November is starting to fly by for me. I think going through this list of characters I put together and listing why they have meant something for me has been a lot of fun and has contributed to the month going so quickly. It will be Thanksgiving before I know it. It has also been fun to start seeing some of the reactions to my list of 30 characters. Starting tomorrow, each week will have a specific medium from which the characters will be drawn. This upcoming week will be comics. To finish out this week, though, it’s one of my all time favorite characters of any medium.
There is no easy way to qualify how much some pf these characters mean to me. Samwise is a character that I easily identify with. Or, maybe a better way to say it, I want to identify with him. In him I see a lot of what I want to be. Sam was Frodo’s most loyal companion in Tolkien’s classic Lord of the Rings trilogy. He was there at the beginning of the story, by Frodo’s side, and he was in the same spot at the very end of the story. He wasn’t the smartest, or the strongest, or even the bravest. He was simply Samwise.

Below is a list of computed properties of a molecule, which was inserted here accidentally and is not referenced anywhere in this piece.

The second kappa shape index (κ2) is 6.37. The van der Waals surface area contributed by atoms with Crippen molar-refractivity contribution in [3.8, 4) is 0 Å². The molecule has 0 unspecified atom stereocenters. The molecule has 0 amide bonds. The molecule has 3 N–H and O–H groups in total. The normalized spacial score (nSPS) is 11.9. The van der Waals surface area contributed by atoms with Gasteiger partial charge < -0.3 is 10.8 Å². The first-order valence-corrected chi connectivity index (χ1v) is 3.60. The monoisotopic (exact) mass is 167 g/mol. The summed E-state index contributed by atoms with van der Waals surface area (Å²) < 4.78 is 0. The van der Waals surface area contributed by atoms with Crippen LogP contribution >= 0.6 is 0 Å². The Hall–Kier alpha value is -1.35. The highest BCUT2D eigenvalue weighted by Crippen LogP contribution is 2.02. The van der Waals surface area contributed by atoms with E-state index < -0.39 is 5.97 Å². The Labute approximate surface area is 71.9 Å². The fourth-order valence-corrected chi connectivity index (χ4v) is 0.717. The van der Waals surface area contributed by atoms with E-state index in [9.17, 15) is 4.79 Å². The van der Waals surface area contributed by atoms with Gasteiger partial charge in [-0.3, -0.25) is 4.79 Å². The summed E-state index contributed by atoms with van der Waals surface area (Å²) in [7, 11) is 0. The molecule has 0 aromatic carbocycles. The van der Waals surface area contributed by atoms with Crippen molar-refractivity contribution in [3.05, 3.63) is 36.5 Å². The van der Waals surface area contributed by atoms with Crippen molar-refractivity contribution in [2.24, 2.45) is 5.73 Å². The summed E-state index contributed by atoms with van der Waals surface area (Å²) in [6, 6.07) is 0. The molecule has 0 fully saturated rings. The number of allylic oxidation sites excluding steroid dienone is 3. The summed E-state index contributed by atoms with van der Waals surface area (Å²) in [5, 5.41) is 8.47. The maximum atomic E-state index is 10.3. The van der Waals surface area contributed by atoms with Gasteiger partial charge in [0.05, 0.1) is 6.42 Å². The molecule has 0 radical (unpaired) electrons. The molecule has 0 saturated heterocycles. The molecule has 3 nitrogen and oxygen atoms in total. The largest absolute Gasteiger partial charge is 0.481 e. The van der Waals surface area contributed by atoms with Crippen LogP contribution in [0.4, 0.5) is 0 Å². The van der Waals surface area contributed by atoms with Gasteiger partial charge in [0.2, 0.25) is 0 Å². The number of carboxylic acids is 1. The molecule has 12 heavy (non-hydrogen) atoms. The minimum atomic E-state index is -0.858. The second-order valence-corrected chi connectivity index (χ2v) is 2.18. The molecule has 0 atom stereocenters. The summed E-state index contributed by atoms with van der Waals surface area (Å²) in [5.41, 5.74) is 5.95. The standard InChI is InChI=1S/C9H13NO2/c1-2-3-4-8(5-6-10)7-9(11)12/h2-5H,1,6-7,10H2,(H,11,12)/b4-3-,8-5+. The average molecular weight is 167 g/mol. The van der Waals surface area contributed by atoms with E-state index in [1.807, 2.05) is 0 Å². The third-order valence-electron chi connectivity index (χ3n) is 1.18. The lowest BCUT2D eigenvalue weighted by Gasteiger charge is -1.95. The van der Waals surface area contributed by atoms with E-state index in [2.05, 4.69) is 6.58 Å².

Sam never wanted to be a hero or an adventurer. He was content to stay in the Shire and find a wife and start a family and just be a Hobbit. I take that back, he wasn’t just content to do that, he wanted that more than anything. In other words, he was just like most of us. Not craving the adventure or glory, just wanting to live a peaceful, quiet life. In this way, I can identify with Sam. I love my own little sphere, and I love my family, and the idea of stepping outside all of that is, frankly, terrifying.
Samwise did step out of it, though. Because the one thing Sam is more than anything else is loyal. It was his loyalty to Frodo that led him away from the Shire and into the larger, frightening world. It was his loyalty that led him away from Rivendell and toward Mordor. His loyalty brought him back to Frodo after he had been so forcefully dismissed. Above all else, Sam was loyal.
I often think Sam represents the amazing things normal people do under extraordinary circumstances. It makes sense. Tolkien served in the British military in World War I and wrote The Lord of the Rings during World War II. He was surrounded, for a good portion of his life, by normal, ordinary people doing incredible things during terrifying times. Sam was the hero he saw all around him everyday in his neighbors.
So, in The Lord of the Rings, Sam was not the strongest, the smartest or the bravest, but in his own quiet, unassuming way, Samwise Gamgee was the best. He was the best of all of us. The best we all hope to be. That’s why I love Sam.